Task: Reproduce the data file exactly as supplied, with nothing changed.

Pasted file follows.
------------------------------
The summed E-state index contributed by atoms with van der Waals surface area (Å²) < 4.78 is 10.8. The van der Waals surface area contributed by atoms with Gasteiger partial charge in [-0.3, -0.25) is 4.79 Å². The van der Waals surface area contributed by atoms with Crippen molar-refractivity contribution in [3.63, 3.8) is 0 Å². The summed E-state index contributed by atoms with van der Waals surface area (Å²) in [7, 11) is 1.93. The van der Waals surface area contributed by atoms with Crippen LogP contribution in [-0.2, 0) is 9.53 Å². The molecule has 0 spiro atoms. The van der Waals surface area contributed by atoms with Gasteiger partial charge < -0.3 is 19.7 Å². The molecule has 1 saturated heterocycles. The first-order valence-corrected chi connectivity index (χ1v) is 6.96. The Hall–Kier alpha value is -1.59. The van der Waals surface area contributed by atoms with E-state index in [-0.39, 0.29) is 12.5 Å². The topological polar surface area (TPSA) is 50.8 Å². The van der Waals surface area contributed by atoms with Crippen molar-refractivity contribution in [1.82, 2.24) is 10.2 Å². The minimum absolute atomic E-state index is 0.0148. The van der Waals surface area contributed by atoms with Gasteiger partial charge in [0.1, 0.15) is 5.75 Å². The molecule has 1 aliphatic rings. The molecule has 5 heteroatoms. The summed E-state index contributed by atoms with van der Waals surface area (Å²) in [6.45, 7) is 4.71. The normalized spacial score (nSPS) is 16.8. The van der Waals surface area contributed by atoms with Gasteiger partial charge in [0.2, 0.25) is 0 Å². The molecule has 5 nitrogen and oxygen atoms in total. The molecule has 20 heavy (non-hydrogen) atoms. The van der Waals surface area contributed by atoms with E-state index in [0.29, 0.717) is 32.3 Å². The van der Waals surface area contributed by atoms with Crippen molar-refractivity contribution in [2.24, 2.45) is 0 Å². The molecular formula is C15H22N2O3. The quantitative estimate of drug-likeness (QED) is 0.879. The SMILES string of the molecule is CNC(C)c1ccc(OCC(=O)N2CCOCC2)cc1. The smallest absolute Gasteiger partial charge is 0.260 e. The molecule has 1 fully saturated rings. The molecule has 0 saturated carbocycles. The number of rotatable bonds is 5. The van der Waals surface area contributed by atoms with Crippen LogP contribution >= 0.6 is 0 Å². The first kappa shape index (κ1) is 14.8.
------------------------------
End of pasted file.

The summed E-state index contributed by atoms with van der Waals surface area (Å²) < 4.78 is 10.8. The van der Waals surface area contributed by atoms with Gasteiger partial charge in [-0.3, -0.25) is 4.79 Å². The van der Waals surface area contributed by atoms with Crippen molar-refractivity contribution in [3.63, 3.8) is 0 Å². The summed E-state index contributed by atoms with van der Waals surface area (Å²) in [7, 11) is 1.93. The van der Waals surface area contributed by atoms with Crippen LogP contribution in [-0.2, 0) is 9.53 Å². The molecule has 0 spiro atoms. The van der Waals surface area contributed by atoms with Gasteiger partial charge < -0.3 is 19.7 Å². The molecule has 1 saturated heterocycles. The first-order valence-corrected chi connectivity index (χ1v) is 6.96. The Hall–Kier alpha value is -1.59. The van der Waals surface area contributed by atoms with E-state index in [-0.39, 0.29) is 12.5 Å². The topological polar surface area (TPSA) is 50.8 Å². The van der Waals surface area contributed by atoms with Crippen molar-refractivity contribution in [1.82, 2.24) is 10.2 Å². The minimum absolute atomic E-state index is 0.0148. The van der Waals surface area contributed by atoms with Gasteiger partial charge in [0.1, 0.15) is 5.75 Å². The molecule has 1 aliphatic rings. The molecule has 5 heteroatoms. The summed E-state index contributed by atoms with van der Waals surface area (Å²) in [6.45, 7) is 4.71. The normalized spacial score (nSPS) is 16.8. The van der Waals surface area contributed by atoms with Gasteiger partial charge in [0.2, 0.25) is 0 Å². The molecule has 5 nitrogen and oxygen atoms in total. The molecule has 20 heavy (non-hydrogen) atoms. The van der Waals surface area contributed by atoms with E-state index in [0.29, 0.717) is 32.3 Å². The van der Waals surface area contributed by atoms with Crippen molar-refractivity contribution in [2.24, 2.45) is 0 Å². The molecular formula is C15H22N2O3. The quantitative estimate of drug-likeness (QED) is 0.879. The SMILES string of the molecule is CNC(C)c1ccc(OCC(=O)N2CCOCC2)cc1. The smallest absolute Gasteiger partial charge is 0.260 e. The molecule has 1 fully saturated rings. The molecule has 0 saturated carbocycles. The number of rotatable bonds is 5. The van der Waals surface area contributed by atoms with Crippen LogP contribution >= 0.6 is 0 Å². The first kappa shape index (κ1) is 14.8.